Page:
Food Language


How is it called?

by Fangejt 5 years ago

Silly question - I know I heard the name before but I've forgotten. How do you call flour mixed into melted butter? I know the french have a term for it but I cannot find it anywhere. I don't mean ...

‘Everyone is welcome’: Bloomington Community Farmers’ Market returns after shutdown

Melanie Wong
by Melanie Wong 2 years ago

Now our farmers markets have become battlegrounds. " . . . But changes in the market’s atmosphere were obvious. Police patrolled between the stands. People eyed the emergency vehicles blocking o...

The word Pedestrian and Food?

by sport7 10 years ago

Can someone please explain to me why the word pedestrian is used to describe food and where the origin of its usage as a food adjective comes from? Thanks.

For whom still does Receipt = Recipe?

by Bada Bing 7 years ago

Subject line says it all, sort of. But I'll add that I noticed one or two cases recently of "receipt" being used in this fashion. As a language geek, I'm curious if there's some demography or geo...

Food Vocabulary and Shopping in a Chinese Supermarket

Melanie Wong
by Melanie Wong 5 years ago

If you want to learn more food and drink words in Chinese

Mandarin Translation needed

by InkblotJo 11 years ago

I'm new to these forums, so I apologize if this is out of place. If I wanted to ask for sauce on the side in Mandarin in a Chinese restaurant, how could I phrase that? Thanks for the help.

"Sliders": Why have restaurants embraced such a disgusting name?

by llamarama 13 years ago

A major topic of conversation on my trip back home last weekend was the new brewpub down the street, and their amazing sliders -- a menu item that, I had to admit, was ruined for me by the food wri...

Help! Japanese recipe translation

by Antoniabruce 5 years ago

Hello! I bought a special soy sauce in Japan recently which I believe is used for marinating ikura - salmon roe - my favourite food of all time! Sadly I'm not a Japanese speaker and my atte...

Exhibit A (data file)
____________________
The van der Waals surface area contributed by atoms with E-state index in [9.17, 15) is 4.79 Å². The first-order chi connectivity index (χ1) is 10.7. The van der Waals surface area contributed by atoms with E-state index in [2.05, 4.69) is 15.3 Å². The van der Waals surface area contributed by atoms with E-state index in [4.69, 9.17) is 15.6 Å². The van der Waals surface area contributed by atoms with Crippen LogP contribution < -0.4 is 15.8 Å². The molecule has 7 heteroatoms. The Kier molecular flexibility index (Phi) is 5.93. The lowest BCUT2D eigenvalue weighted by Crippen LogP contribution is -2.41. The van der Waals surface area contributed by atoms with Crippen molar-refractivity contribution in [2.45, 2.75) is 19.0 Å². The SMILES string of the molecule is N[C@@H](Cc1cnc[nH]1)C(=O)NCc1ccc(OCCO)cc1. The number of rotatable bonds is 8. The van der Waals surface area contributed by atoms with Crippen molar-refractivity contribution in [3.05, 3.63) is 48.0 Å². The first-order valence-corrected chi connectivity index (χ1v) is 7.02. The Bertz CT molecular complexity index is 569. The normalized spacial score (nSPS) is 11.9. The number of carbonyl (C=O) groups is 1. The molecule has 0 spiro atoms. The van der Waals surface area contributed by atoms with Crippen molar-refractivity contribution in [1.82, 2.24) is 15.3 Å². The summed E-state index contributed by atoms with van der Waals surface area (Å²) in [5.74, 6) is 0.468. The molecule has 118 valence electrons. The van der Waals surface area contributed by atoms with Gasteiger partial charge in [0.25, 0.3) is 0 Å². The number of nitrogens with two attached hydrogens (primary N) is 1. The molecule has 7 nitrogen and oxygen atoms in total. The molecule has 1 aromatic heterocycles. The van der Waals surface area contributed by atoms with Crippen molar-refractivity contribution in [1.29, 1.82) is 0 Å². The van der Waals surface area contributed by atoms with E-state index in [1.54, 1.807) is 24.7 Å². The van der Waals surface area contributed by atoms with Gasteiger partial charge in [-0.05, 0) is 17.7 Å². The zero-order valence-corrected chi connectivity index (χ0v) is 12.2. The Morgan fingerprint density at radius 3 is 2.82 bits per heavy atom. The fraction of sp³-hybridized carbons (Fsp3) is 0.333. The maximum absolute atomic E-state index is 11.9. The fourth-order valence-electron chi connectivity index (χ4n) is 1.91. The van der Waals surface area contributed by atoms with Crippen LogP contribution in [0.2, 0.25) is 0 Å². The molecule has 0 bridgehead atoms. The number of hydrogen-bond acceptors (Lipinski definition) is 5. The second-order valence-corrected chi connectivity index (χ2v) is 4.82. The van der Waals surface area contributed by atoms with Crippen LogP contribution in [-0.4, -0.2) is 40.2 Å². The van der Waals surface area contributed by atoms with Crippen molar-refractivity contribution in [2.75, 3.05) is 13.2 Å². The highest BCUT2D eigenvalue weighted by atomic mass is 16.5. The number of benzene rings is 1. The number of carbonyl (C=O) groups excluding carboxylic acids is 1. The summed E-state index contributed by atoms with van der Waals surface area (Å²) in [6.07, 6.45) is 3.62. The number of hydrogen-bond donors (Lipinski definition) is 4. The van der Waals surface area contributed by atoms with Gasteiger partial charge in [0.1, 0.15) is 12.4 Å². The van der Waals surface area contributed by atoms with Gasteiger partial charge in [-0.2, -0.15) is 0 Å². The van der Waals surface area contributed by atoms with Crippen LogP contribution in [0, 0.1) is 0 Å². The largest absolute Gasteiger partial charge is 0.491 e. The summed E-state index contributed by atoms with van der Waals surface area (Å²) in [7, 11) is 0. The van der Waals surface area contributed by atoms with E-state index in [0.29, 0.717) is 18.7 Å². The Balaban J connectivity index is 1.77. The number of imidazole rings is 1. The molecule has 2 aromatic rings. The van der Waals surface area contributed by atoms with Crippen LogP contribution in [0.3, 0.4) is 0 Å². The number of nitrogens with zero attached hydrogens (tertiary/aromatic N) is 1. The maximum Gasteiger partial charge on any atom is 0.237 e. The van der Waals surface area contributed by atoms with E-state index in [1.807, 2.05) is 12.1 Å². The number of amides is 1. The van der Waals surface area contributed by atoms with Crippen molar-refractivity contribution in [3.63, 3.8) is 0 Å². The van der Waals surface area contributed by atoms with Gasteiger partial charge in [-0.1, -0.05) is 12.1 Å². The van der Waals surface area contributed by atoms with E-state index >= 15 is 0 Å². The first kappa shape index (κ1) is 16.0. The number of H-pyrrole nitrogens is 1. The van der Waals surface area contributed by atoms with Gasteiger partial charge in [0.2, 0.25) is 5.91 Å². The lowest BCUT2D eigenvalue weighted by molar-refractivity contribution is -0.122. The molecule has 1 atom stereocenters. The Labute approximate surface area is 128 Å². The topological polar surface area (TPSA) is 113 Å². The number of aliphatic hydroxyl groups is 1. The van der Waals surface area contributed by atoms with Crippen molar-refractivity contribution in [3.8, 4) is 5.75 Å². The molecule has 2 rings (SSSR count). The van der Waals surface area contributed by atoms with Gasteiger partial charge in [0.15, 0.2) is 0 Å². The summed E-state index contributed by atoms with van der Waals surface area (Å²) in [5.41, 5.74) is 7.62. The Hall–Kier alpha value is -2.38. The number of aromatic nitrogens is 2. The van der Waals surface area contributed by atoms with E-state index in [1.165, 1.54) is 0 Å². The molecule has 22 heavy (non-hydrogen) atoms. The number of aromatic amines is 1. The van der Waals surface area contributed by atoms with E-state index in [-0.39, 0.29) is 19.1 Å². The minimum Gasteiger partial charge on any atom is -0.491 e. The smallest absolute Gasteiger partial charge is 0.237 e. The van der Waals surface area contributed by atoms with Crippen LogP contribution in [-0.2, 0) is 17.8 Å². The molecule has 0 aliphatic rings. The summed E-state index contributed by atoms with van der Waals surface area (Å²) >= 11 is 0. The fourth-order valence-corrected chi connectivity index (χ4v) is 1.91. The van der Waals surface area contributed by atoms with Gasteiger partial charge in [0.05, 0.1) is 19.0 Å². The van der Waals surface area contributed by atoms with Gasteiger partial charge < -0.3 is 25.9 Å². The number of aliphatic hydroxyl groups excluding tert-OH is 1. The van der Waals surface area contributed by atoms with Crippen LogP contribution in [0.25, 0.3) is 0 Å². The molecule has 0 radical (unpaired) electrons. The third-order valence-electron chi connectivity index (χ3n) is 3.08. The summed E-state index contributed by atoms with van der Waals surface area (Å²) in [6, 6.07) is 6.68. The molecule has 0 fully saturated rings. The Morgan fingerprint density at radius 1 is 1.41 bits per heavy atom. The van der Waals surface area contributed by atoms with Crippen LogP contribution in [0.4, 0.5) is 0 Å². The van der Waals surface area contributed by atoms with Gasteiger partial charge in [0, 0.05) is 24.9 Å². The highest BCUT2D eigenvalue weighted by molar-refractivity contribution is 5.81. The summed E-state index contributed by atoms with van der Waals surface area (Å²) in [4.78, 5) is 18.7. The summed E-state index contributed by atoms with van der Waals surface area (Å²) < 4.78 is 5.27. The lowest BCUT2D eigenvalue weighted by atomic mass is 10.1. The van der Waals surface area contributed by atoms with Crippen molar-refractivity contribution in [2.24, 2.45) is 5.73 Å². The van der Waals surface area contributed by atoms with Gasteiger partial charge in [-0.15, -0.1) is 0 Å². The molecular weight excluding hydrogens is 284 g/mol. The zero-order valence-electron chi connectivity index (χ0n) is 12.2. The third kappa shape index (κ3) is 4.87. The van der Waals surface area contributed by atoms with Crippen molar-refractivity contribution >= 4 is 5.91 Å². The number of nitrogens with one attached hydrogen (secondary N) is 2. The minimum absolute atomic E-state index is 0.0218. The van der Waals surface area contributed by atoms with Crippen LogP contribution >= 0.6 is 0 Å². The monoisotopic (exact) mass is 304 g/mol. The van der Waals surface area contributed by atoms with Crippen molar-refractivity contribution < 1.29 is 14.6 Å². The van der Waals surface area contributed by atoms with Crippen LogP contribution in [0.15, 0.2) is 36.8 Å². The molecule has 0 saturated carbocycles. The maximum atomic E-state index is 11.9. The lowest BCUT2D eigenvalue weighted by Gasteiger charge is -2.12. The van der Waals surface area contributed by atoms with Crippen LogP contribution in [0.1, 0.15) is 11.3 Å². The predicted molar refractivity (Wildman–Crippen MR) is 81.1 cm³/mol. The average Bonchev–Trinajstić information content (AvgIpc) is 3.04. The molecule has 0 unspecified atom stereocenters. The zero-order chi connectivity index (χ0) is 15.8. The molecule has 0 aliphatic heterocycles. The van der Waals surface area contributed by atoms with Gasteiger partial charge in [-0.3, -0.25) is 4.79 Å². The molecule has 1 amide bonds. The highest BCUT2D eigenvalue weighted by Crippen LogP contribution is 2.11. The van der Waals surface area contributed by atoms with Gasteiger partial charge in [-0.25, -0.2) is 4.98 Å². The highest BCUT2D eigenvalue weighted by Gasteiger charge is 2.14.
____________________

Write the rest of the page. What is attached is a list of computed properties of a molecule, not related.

How to order food 'to go' in Chinese?

by vincentlocke 5 years ago

When you walk into a Chinese restaurant in Chinatown, how do you order a dish to go? I know you can say 打包 after you've had a meal and you want to take the leftovers home And when you call ...

Why are main courses called entrées in the US?

by greedygirl 13 years ago

I've always wondered that, what with entrée being the word for starter or appetiser in French. Can anyone throw any light on this burning issue?

Food and Art

by foocray 5 years ago

I've recently been watching a few episodes of Chef's Table and noticed that a few of the chefs and commentators referenced food as art. What are your thoughts in general on this? I personally c...

Do You "Bone" or "Debone" a Chicken?

by 50sGuy 13 years ago

My wife and I have this ongoing debate, usually rekindled every time I bring home a rotisserie chicken from Costco. When I want to remove the meat from the bones, I tell my wife I am going to "...

New Food Words for 2015 and the Death of the Word Foodie

by JoanN 6 years ago


Wild caught spring rolls?

by drongo 6 years ago

The attached picture is from a local supermarket circular this week. It's an ad for "Wild Caught Spring Rolls". How are the spring rolls caught in the wild? Do people use nets? Once caught, ho...

Roast vs. Bake

by user7923 12 years ago

I know that coffee beans and meat are roasted and bread, cakes and cookies are baked. Both methods are described in the dictionary as "cooking by means of dry heat." Is there a technical differe...

Made fresh daily

by JRC14 6 years ago

Many foods taste better after resting overnight. Soups, stews, chili, many baked goods and sauces are actually better the next day. So why do many restaurants claim that their fare is "made fresh d...

Names for parts of a cheese

Ruth Lafler
by Ruth Lafler 7 years ago

The outside of the cheese is the rind. Rinds can be hard, washed, waxed or bloomy. The inside is the paste. Is there a name for the gooey layer between the bloomy rind and the paste in som...

"Fresh" restaurant?

by zackly 6 years ago

I’m taking a younger couple to lunch today. They are sort of new age-y but in a nice way. They exercise, do yoga and watch what they eat. When I asked just now what type of restaurant they want to...